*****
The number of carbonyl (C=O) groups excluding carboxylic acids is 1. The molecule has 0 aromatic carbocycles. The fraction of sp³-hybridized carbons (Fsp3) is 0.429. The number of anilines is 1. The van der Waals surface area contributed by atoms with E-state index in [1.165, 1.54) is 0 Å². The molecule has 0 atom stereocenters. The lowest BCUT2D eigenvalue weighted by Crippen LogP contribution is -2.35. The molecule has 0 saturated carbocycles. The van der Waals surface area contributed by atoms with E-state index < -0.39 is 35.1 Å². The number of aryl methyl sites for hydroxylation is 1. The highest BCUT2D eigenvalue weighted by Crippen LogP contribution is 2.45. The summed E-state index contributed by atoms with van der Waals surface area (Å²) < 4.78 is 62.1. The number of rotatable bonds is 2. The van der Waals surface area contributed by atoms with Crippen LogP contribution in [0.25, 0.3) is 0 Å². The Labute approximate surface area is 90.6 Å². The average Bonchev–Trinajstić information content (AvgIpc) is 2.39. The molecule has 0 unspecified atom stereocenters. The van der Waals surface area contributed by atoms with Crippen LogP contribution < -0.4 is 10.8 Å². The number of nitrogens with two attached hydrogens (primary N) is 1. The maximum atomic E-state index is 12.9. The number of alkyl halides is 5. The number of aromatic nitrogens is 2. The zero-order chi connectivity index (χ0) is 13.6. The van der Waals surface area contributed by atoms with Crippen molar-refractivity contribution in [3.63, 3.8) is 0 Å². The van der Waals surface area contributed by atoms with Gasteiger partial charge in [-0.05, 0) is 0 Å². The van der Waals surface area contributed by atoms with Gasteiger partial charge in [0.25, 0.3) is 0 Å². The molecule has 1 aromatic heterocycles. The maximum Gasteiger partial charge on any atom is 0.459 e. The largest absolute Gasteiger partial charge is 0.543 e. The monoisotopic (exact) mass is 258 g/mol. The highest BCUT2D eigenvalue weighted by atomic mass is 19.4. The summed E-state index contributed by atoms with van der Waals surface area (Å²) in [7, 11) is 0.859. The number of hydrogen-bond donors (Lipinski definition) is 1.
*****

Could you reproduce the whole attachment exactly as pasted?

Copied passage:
The number of carbonyl (C=O) groups excluding carboxylic acids is 1. The molecule has 0 aromatic carbocycles. The fraction of sp³-hybridized carbons (Fsp3) is 0.429. The number of anilines is 1. The van der Waals surface area contributed by atoms with E-state index in [1.165, 1.54) is 0 Å². The molecule has 0 atom stereocenters. The lowest BCUT2D eigenvalue weighted by Crippen LogP contribution is -2.35. The molecule has 0 saturated carbocycles. The van der Waals surface area contributed by atoms with E-state index < -0.39 is 35.1 Å². The number of aryl methyl sites for hydroxylation is 1. The highest BCUT2D eigenvalue weighted by Crippen LogP contribution is 2.45. The summed E-state index contributed by atoms with van der Waals surface area (Å²) < 4.78 is 62.1. The number of rotatable bonds is 2. The van der Waals surface area contributed by atoms with Crippen LogP contribution in [0.25, 0.3) is 0 Å². The Labute approximate surface area is 90.6 Å². The average Bonchev–Trinajstić information content (AvgIpc) is 2.39. The molecule has 0 unspecified atom stereocenters. The van der Waals surface area contributed by atoms with Crippen LogP contribution < -0.4 is 10.8 Å². The number of nitrogens with two attached hydrogens (primary N) is 1. The maximum atomic E-state index is 12.9. The number of alkyl halides is 5. The number of aromatic nitrogens is 2. The zero-order chi connectivity index (χ0) is 13.6. The van der Waals surface area contributed by atoms with Crippen molar-refractivity contribution in [3.63, 3.8) is 0 Å². The van der Waals surface area contributed by atoms with Gasteiger partial charge in [-0.05, 0) is 0 Å². The van der Waals surface area contributed by atoms with Gasteiger partial charge in [0.25, 0.3) is 0 Å². The molecule has 1 aromatic heterocycles. The maximum Gasteiger partial charge on any atom is 0.459 e. The largest absolute Gasteiger partial charge is 0.543 e. The monoisotopic (exact) mass is 258 g/mol. The highest BCUT2D eigenvalue weighted by atomic mass is 19.4. The summed E-state index contributed by atoms with van der Waals surface area (Å²) in [7, 11) is 0.859. The number of hydrogen-bond donors (Lipinski definition) is 1.